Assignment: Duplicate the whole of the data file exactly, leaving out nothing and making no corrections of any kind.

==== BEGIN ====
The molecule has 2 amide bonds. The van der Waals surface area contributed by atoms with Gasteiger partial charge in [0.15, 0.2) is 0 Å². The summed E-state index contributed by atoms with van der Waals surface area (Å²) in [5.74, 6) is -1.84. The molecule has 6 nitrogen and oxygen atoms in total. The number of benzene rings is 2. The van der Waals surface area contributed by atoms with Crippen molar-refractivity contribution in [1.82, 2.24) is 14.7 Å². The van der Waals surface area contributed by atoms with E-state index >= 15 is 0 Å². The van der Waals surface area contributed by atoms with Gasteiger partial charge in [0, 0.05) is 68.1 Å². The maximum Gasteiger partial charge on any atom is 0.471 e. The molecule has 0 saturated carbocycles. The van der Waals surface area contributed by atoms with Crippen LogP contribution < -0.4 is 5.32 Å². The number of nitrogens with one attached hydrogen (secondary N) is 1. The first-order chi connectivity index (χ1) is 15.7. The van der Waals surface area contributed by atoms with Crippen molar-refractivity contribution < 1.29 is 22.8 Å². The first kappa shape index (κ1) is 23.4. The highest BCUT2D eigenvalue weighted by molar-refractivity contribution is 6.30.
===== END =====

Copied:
The molecule has 2 amide bonds. The van der Waals surface area contributed by atoms with Gasteiger partial charge in [0.15, 0.2) is 0 Å². The summed E-state index contributed by atoms with van der Waals surface area (Å²) in [5.74, 6) is -1.84. The molecule has 6 nitrogen and oxygen atoms in total. The number of benzene rings is 2. The van der Waals surface area contributed by atoms with Crippen molar-refractivity contribution in [1.82, 2.24) is 14.7 Å². The van der Waals surface area contributed by atoms with E-state index >= 15 is 0 Å². The van der Waals surface area contributed by atoms with Gasteiger partial charge in [0, 0.05) is 68.1 Å². The maximum Gasteiger partial charge on any atom is 0.471 e. The molecule has 0 saturated carbocycles. The van der Waals surface area contributed by atoms with Crippen LogP contribution < -0.4 is 5.32 Å². The number of nitrogens with one attached hydrogen (secondary N) is 1. The first-order chi connectivity index (χ1) is 15.7. The van der Waals surface area contributed by atoms with Crippen molar-refractivity contribution < 1.29 is 22.8 Å². The first kappa shape index (κ1) is 23.4. The highest BCUT2D eigenvalue weighted by molar-refractivity contribution is 6.30.